Fire + Ice Ultra 2018 Iceland’s Toughest footrace. 250km in 6 days from Extreme Adventure Races on Vimeo.

At the start line on day 1, I experienced the magnificence of the Viking Clap – Huh! (link can be found here) It was about minus 8 degrees and to my absolute shock two of Iceland’s most fierce and hardened locals ripped off their shirts, pounded on a bass drum and lead us through a stirring pre-event ritual. I kept my clothes firmly fixed to my body as I shivered through the Viking Clap, looking to the snow-capped mountains and glaciers of Vatnajökull National Park in the distance.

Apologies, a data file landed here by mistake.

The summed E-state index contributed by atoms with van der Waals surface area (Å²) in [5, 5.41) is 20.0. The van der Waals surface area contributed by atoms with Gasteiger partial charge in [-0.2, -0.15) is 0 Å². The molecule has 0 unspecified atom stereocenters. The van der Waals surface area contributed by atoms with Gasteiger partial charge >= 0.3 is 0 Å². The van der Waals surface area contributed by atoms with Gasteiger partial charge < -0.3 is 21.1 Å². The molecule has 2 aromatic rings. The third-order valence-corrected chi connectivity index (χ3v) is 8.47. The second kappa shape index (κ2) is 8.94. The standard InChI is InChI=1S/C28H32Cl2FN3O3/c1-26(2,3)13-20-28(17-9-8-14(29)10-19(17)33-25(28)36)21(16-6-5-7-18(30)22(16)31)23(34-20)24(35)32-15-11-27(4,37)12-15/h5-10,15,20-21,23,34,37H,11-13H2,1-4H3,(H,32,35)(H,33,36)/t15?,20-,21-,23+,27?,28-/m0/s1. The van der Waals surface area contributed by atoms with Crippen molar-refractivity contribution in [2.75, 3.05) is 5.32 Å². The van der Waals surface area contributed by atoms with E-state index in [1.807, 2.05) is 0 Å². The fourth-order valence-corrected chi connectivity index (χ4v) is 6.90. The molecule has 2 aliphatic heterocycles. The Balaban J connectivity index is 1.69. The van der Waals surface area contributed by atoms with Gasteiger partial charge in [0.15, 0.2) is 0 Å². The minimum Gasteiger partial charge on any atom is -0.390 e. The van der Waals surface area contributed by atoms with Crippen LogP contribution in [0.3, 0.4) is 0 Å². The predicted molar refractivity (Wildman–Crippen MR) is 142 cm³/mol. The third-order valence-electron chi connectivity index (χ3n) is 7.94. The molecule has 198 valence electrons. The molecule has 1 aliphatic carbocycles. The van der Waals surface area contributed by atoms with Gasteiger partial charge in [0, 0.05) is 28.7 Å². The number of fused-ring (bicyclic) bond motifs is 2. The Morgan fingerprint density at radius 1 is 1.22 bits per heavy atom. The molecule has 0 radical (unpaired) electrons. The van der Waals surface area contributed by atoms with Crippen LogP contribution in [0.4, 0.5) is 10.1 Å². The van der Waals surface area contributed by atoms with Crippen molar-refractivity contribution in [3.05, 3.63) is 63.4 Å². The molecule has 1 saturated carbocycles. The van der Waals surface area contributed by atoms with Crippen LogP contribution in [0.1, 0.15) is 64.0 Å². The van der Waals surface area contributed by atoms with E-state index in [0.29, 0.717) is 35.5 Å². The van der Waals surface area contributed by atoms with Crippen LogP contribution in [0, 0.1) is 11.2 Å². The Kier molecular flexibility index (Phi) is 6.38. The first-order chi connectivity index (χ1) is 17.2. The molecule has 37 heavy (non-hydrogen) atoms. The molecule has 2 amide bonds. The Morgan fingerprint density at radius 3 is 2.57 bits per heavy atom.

Shortly after, we were off. I couldn’t contain my nervous energy and completely ditched my conservative race plan. For the first 5KM, I was within the top 10 and had eyes on Taiwan’s ultra-marathon champion, Tommy Chen, in first place. On a steep descent down the side of a mountain, I fell. Hard. At exactly 5.4KM into the 250KM endurance event, I had slammed my left knee into a large volcanic rock and was in considerable pain. I couldn’t stand and decided to untether my backpack and sit on the same rock that I had embarrassingly injured myself on for the better part of 20 minutes. With a rip in my compression tights and a swollen bloody knee, I assessed the damage. My mind immediately raced to unhelpful thoughts of shame, doubt and negative self-talk. Luckily it didn’t appear there was any race-ending damage and I was able to walk gingerly down the mountain and try a gentle canter. Obviously, my pace suffered and the race plan went straight out the window and I had to think on my feet – literally. I finished the first stage of the event in a very conservative placing. It was a very painful but timely reminder to check my ego at the start line, not worry about the other competitors in the field and run my own race.